In computer science, and in particular the C programming language and Unix-like operating systems, strlcpy() and strlcat() are two library functions intended to replace the unsafe strcpy() and strcat() buffer manipulation functions, and the previous improvements strncpy() and strncat() which have confusing semantics.
The purpose of strlcpy() is to copy a string from a source buffer to a destination buffer, while assuring that the destination buffer does not overflow. The purpose of strlcat() is to perform string concatenation on two buffers, storing the result into the destination buffer, while assuring that the destination buffer does not overflow. It should be noted that the overflow protection is still in the hands of the programmer; he or she must still correctly provide the size of the destination buffers to these functions.
These replacements were introduced by Todd Miller of the University of Colorado, Boulder and Theo de Raadt of the OpenBSD Project, and first implemented in the OpenBSD operating system. Since then, these functions have been implemented in the standard libraries of many other Unix-like oeprating systems.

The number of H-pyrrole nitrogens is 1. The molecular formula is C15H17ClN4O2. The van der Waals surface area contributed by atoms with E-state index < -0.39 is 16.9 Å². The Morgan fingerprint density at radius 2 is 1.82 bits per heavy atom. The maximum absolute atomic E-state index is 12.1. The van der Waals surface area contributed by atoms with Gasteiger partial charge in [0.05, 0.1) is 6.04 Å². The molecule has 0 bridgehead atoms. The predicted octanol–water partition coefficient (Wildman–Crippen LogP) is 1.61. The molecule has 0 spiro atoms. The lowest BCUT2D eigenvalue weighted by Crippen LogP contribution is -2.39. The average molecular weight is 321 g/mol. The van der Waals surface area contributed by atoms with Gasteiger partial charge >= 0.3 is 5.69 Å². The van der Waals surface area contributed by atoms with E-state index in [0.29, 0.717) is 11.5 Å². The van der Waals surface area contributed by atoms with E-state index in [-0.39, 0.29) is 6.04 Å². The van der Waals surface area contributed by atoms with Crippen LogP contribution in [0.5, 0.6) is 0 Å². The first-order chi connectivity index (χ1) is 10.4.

The prototypes for these functions are, as follows:
size_t strlcpy(char *destination, const char *source, size_t size); size_t strlcat(char *destination, const char *source, size_t size);
Although their prototypes seem identical to those of strncpy() and strncat(), there are a few important differences:
- strlcpy() and strlcat() guarantee that the destination string will be NULL terminated. strncpy() does not guarantee this for certain boundary cases.
- The size parameter passed to strlcpy() and strlcat() are the actual size of the destination buffer. For strncpy(), it should be the size of the destination buffer, less 1 to accommodate a NULL. For strncat(), it is the size of the destination buffer, less 1 to accommodate a NULL, less the size of the characters already in the destination buffer.
- strncat() will zero-fill the destination before copying, which can be inefficient.
- Both functions return the total size of the resulting string, even after string truncation has occurred. This allows the programmer to check for truncation.
- Todd Miller, Theo de Raadt, "strlcpy, strlcat -- consistent, safe, string copy and concatenation"